WASHINGTON — A bill to revive the Federal Housing Administration, out of business since June 6 during the decade's hottest housing market, received House approval Tuesday and was sent to President Reagan for his signature.
The measure, approved on a voice vote, extends the FHA's statutory authority to insure low-down-payment mortgages until Sept. 30 and adds $9.5 billion to the agency's credit ceiling of $74.4 billion. The agency reached its credit limit last week.
The House accepted changes in its FHA bill that were approved Monday by the Senate. The vote completes congressional action that had been delayed by a variety of procedural and political snags.
There was no word on when Reagan would sign the bill, but Silvio DeBartolomeis, the FHA's acting chief, said the agency could resume operations by Thursday if the President did so promptly.
Because of the rush for FHA-insured mortgages, the extra $9.5 billion in credit authority will only enable the agency to continue operating through about July 25, DeBartolomeis said.
The extension measure, therefore, keeps some pressure on Reagan to sign the $1.7-billion supplemental appropriations bill that he has threatened to veto. That bill, which is still pending in Congress, also includes language reviving the FHA and raising its credit ceiling to $132 billion.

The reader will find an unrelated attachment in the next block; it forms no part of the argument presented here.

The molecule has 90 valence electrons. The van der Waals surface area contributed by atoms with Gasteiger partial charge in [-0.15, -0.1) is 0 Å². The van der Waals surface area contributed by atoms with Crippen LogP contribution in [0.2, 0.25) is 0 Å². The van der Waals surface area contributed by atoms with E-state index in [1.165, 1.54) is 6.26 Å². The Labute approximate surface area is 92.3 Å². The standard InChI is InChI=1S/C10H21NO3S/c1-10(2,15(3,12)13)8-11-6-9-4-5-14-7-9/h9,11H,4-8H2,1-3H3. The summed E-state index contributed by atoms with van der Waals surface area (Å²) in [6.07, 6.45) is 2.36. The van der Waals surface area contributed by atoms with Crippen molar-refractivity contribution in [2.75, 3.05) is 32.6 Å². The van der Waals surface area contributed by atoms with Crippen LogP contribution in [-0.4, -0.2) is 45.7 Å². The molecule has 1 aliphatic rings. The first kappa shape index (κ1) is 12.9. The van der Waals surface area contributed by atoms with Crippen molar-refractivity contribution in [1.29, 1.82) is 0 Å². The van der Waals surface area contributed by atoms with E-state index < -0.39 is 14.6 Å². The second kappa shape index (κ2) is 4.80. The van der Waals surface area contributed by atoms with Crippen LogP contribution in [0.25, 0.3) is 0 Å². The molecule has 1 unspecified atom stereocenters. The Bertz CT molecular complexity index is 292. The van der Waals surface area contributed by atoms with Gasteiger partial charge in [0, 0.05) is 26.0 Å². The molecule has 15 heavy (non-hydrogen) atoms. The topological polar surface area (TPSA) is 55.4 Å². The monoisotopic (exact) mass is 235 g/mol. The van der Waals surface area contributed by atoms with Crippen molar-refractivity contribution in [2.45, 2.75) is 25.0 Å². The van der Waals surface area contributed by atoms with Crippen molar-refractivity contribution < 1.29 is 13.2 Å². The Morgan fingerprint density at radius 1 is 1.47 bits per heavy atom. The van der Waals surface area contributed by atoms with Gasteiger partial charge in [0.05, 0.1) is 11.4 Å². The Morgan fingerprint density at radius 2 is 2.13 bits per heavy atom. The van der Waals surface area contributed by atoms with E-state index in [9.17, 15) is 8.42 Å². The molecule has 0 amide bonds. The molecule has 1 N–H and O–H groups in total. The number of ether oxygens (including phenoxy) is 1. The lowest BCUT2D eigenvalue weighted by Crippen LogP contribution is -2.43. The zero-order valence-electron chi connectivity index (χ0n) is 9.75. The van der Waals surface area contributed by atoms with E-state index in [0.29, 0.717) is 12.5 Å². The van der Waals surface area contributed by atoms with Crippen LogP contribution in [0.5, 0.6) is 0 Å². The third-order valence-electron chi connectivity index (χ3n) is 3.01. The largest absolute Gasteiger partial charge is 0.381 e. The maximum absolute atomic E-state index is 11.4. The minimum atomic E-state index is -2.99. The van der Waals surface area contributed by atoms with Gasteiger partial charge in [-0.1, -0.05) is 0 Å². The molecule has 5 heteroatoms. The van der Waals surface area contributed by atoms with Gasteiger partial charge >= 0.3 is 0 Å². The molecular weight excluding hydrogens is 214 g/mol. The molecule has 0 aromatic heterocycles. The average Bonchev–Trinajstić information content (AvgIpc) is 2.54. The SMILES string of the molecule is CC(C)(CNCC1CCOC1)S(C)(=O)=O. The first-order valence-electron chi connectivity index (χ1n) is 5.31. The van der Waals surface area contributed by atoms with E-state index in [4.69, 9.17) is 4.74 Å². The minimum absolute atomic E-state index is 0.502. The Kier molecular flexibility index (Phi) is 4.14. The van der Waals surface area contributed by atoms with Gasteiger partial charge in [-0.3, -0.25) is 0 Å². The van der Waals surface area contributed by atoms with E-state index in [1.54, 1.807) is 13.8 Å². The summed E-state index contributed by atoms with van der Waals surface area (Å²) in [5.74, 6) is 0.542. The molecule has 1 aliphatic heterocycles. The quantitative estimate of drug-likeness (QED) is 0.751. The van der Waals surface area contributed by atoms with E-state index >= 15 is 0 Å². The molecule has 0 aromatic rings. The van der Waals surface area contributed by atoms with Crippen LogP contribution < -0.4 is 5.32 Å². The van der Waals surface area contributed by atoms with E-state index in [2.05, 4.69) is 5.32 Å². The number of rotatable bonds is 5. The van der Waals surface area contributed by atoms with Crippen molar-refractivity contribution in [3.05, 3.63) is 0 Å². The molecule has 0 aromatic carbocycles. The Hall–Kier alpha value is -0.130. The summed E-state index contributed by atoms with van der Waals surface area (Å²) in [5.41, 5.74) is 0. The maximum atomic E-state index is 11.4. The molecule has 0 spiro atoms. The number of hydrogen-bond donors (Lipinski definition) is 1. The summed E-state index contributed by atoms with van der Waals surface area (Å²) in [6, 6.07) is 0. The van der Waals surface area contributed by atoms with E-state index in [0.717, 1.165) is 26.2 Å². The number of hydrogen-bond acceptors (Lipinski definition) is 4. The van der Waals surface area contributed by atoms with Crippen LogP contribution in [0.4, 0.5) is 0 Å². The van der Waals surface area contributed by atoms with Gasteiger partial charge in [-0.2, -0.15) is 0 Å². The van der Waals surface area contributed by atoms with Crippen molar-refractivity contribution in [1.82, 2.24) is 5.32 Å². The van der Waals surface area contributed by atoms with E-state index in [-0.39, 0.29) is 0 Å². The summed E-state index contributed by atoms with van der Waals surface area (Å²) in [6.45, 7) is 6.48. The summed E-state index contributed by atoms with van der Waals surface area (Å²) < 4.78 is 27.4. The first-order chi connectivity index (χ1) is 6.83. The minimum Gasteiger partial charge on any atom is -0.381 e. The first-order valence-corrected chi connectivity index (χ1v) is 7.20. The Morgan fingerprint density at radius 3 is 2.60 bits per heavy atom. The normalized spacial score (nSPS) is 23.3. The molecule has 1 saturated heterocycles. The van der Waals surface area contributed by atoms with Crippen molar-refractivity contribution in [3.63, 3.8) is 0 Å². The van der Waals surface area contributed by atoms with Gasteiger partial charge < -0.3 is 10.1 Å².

Since its statutory authority lapsed at midnight June 5, the FHA has not been able to make new commitments to insure mortgages. More than 400,000 applications for FHA mortgages have piled up, DeBartolomeis said.
The rush for FHA-insured mortgages, which were being underwritten at rates of 9.5%, began earlier this year when loan rates dropped below 10%. About 40% of the demand came from homeowners seeking to refinance older mortgages at today's lower interest rates. The FHA's credit ceiling was exhausted for the first time in the agency's history in April, forcing Congress to enact emergency legislation to tide it over until earlier this month.
The agency's statutory authority has expired six times in the last nine months, forcing the agency to shut down for more than a month.
FHA-insured mortgages are available to home buyers who do not have enough money for the 20% down payment traditionally required by lenders. They account for about 20% of the current mortgage market.